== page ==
How do you write a 20-mark history essay at A level?
Are you an A level history student wanting to succeed? Every student wants to succeed in their studies, with top grades being highly sought after. There’s just no avoiding it: History is not an easy A level. You need to work hard and practice these essays to improve over time. You might not be able to perfect these essays on the first try – but don’t worry. A levels are a learning process and you have two years of college to assess your progress and perform better. If you’re willing to put in the effort, you can learn to get as high a mark as possible. After all, getting certain grades are crucial for university and employment positions!
A brief overview
For history essays, you need to structure them properly to impress your examiner and a half term revision course in May will certainly give you some final tips for your exams. This will show that you are strong at written communication, helping to display your argument most effectively. Students should write an introduction, main body, and conclusion for history essays to get the most marks possible.
Within the first few lines of your introduction, students should state their argument clearly regarding the question. It’s recommended to use words within the set question, using this language to show the examiner you are focused. This will also help set the context of the time period, showing that you have historical knowledge. Present your line of judgement almost straight away to get directly to the point, cutting out any unneeded description. State the factors that you are going to be discussing in the main body of the essay, arguing their importance. Judge why one factor is the most important in your debate with a relevant reason.
The main body
The main body is the biggest part of your essay, usually including around three different paragraphs of three different factors. However, the history exams are notorious for being time-sensitive. Therefore, students often reduce the main body to two factors if they are running out of time. Usually, a point, evidence, explain structure works well in the main paragraphs. Make your point in an argument, back it up with relevant evidence, and explain why this is significant. Higher marking essays will also evaluate these points. Historians should always think about being analytical and critical, so try to think about the wider context too. You’ll also want to return to your argument at the end of each paragraph. This will demonstrate to the examiner that you are focused on the question.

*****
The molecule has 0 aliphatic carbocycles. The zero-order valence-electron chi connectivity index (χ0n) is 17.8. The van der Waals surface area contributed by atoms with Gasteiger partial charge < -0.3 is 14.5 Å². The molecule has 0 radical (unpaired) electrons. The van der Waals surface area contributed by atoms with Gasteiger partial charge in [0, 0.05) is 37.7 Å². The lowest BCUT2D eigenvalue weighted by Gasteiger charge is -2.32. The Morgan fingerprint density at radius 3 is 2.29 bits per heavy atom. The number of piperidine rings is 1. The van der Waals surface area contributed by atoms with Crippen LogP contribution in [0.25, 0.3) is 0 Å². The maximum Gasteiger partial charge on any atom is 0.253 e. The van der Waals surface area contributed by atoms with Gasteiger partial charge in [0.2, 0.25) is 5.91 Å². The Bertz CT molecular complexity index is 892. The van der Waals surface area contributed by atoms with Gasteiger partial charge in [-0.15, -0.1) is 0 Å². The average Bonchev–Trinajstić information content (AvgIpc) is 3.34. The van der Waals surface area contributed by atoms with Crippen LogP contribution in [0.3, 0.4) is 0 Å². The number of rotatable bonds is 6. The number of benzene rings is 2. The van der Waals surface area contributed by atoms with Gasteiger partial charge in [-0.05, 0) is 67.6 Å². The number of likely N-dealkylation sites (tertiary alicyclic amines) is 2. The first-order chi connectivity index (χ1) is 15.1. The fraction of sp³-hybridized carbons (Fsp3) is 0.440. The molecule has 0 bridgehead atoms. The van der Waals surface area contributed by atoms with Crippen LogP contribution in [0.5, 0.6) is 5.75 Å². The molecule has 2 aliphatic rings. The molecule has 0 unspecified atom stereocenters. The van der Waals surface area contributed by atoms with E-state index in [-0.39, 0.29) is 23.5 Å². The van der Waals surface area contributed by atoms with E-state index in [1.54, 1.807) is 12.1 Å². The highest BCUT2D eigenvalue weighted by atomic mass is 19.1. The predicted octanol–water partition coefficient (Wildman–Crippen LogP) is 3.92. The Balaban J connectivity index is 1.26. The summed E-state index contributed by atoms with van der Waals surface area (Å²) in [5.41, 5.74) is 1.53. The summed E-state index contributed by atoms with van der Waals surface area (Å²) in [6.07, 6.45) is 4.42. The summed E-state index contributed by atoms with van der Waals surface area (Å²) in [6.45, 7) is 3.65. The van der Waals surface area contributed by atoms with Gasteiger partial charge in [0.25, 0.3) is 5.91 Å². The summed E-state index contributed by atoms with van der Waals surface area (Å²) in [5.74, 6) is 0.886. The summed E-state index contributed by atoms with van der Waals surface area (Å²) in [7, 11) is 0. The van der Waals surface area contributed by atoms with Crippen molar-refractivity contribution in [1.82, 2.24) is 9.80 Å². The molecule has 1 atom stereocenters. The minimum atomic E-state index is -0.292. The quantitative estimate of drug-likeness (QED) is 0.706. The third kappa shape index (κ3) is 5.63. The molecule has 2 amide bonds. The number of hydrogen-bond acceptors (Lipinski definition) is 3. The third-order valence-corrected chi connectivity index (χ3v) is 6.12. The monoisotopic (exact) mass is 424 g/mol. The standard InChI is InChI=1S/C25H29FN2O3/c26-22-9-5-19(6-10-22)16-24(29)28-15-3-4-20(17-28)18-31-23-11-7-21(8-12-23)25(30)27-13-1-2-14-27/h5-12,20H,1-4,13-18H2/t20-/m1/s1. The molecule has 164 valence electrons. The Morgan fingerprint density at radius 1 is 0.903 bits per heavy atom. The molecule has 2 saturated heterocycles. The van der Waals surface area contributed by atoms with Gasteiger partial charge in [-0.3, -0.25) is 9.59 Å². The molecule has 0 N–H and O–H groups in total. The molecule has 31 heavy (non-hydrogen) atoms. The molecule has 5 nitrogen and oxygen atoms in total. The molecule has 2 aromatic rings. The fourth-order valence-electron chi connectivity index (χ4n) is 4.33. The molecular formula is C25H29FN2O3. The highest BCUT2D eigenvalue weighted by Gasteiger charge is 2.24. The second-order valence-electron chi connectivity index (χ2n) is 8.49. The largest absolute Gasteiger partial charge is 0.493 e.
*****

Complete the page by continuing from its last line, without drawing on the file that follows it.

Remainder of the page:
Even though you’ve almost finished your essay, this is not the time to give up! You need to summarise your key factors in the conclusion, rounding up why each is important. You also need to reassert why your judgement is strong, linking back to the question without adding any additional points.
Therefore, there are different components to consider in a 20-mark history A level essay. However, approaching this structure can be less overwhelming if you break each component down. Tackling an essay with good punctuation and grammar, clear language, and a reasonable argument can help you succeed.